June was a warm and dry month for most of us and for some it was record-breaking, with many seeing their warmest and driest June on record.

According to the Met Office, temperatures peaked at 30°C in Porthmadog, north Wales, recorded on June 28 . Previously, the record had stood at 32.9°C set in August 2003 at Greycrook, Scottish Borders.

All temperature observations are subject to a rigorous verification process and as such the records are only provisional and could change.

Throughout June, high pressure dominated the UK weather bringing more than our normal share of fine sunny days with high temperatures and very little rainfall.

Provisional statistics show it is one of the UK's top five warmest Junes since records began in 1910 for both maximum daytime and 24-hour average temperatures.

When looking at the mean temperatures it has been the warmest June on record for Northern Ireland and Wales and fourth warmest for Scotland and England.


Looking ahead into next week, the chance of showers and thunderstorms decreases again and all parts of the UK will continue to have hot sunshine.

As we head through the start of July all indications are that much of the UK will stay dry and very warm with plenty of sunshine, although some showery conditions or a few thundery showers could be possible at times.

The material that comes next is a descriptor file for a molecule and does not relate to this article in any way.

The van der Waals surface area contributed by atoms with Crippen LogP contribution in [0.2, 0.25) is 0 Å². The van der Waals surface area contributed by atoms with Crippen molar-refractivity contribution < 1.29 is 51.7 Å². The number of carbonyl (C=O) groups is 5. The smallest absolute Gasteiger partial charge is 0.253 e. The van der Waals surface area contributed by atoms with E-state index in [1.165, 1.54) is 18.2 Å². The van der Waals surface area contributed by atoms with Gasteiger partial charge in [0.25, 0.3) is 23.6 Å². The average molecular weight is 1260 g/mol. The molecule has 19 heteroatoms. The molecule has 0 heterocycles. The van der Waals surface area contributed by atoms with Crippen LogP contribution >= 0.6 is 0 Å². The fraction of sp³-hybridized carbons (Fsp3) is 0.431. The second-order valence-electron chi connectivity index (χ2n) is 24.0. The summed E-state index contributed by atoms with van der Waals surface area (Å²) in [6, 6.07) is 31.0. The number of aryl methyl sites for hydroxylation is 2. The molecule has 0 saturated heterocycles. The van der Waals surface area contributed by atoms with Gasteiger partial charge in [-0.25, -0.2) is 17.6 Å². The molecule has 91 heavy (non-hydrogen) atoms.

Looking further ahead there are "tentative signs" that there may be more generally unsettled weather into the start of August

One of the hottest and driest

When looking at daytime temperatures, the UK average for the month was 19.9°C - the same average maximum daytime temperature as in the June of the still-talked-about summer of 1976.

It places it in joint second just behind 1940, when 20.6°C was achieved.

It has also been a very sunny month and for the UK as a whole, with provisional figures showing it is the fourth sunniest on record behind 1957, 1940 and 1975 since 1929.

It was the fifth sunniest for Northern Ireland and England, third sunniest for Wales and fourth for Scotland.

Record-breaking dryness

June was also a very dry month for much of the UK. For much of England and Wales it ranks within the top five driest Junes on record.

A record set in the 1920’s was broken for the South-east and Central Southern England region where just 3.0mm of rainfall was recorded, just 6% of what you would expect for the month as a whole.

Scotland saw the most rainfall (71.4mm, 80% of average), with western Scotland just 6% short of the monthly average.

Northern Ireland also had some rainfall (49.1mm) with the country seeing 64% of what you would expect for the month as a whole.

These statistics show counties such as Essex had 1.7 mm of rainfall (4% of average), Dorset 2.0 mm (4% of average) and Middlesex only 0.7 mm (2% of average) making it provisionally the driest on record.

The Environment Agency explained at the start of June that river flows and groundwater levels were normal for the time of year in most areas of England.

Low rainfall in the last week of June has meant river flows have decreased. However, half of the rivers are at normal levels and groundwater supplies are still looking fairly healthy because they take longer to refill and be used up.